Participatory approaches to address climate change: perceived issues affecting the ability of South East Queensland graziers to adapt to future climates
Brown, PR and Hochman, Z and Bridle, KL and Huth, NI, Participatory approaches to address climate change: perceived issues affecting the ability of South East Queensland graziers to adapt to future climates, Agriculture and Human Values, 32, (4) pp. 689-703. ISSN 0889-048X (2015) [Refereed Article]
Copyright 2015 Springer Science+Business Media Dordrecht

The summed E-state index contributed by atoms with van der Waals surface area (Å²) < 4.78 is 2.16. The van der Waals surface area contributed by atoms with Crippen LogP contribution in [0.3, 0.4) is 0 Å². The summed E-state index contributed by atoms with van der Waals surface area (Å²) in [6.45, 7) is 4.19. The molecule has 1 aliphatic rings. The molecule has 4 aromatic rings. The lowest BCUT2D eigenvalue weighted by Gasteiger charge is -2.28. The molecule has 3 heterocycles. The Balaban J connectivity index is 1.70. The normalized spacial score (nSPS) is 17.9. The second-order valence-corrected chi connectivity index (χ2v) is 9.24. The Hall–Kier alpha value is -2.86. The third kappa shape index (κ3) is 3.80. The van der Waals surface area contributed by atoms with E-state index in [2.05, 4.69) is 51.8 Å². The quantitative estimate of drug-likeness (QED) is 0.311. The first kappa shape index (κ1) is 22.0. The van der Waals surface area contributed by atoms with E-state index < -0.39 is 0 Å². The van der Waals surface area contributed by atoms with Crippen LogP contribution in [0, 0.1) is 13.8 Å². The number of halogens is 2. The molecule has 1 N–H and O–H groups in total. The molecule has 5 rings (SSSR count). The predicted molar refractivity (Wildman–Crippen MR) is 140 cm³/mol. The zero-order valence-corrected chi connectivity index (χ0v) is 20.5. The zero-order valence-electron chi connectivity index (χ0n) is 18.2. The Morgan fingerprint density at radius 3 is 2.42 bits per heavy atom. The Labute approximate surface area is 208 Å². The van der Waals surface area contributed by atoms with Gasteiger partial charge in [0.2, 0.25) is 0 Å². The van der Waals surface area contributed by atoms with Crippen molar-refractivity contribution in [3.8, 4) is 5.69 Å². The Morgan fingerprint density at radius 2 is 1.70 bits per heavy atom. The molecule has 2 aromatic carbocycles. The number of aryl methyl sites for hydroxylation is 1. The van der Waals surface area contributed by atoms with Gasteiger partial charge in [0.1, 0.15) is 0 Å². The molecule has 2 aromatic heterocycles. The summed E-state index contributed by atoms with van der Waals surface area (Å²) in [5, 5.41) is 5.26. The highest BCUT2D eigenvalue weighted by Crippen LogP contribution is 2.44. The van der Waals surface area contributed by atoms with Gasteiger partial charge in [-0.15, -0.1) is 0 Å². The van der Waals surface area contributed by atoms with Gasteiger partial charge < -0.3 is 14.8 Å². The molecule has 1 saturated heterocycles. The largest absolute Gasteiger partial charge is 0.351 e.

We used a participatory approach and a rural livelihoods framework to explore the knowledge and capacity of southeast Queensland graziers to adapt to climate change. After being presented with information on climate change projections, participants identified biophysical and socio-economic opportunities and challenges to adaptation. Graziers identified key opportunities as components of resilience (incremental change), and in many cases were options that they had some knowledge of either from their own region or elsewhere in the grazing industry. The major constraint to adaptation was the lack of financial capital: with low profitability of the industry and high land costs restricting their capacity to diversify and exploit economies of scale. These constraints were exacerbated by the pressure many graziers experienced from the demand for land as a result of urban expansion. While the focus of the workshop was on the impact of climate change and capacity to adapt, many of the issues raised by graziers were pressures not solely related to climate change. Adaptation needs to be considered in light of the appropriate level (resilience–transition–transformation) and spatial scale (field to region) required to tackle the issues identified. Policy needs to support good natural resource management, rural amenity, and food and fibre production close to urban population and markets in the face of urban encroachment.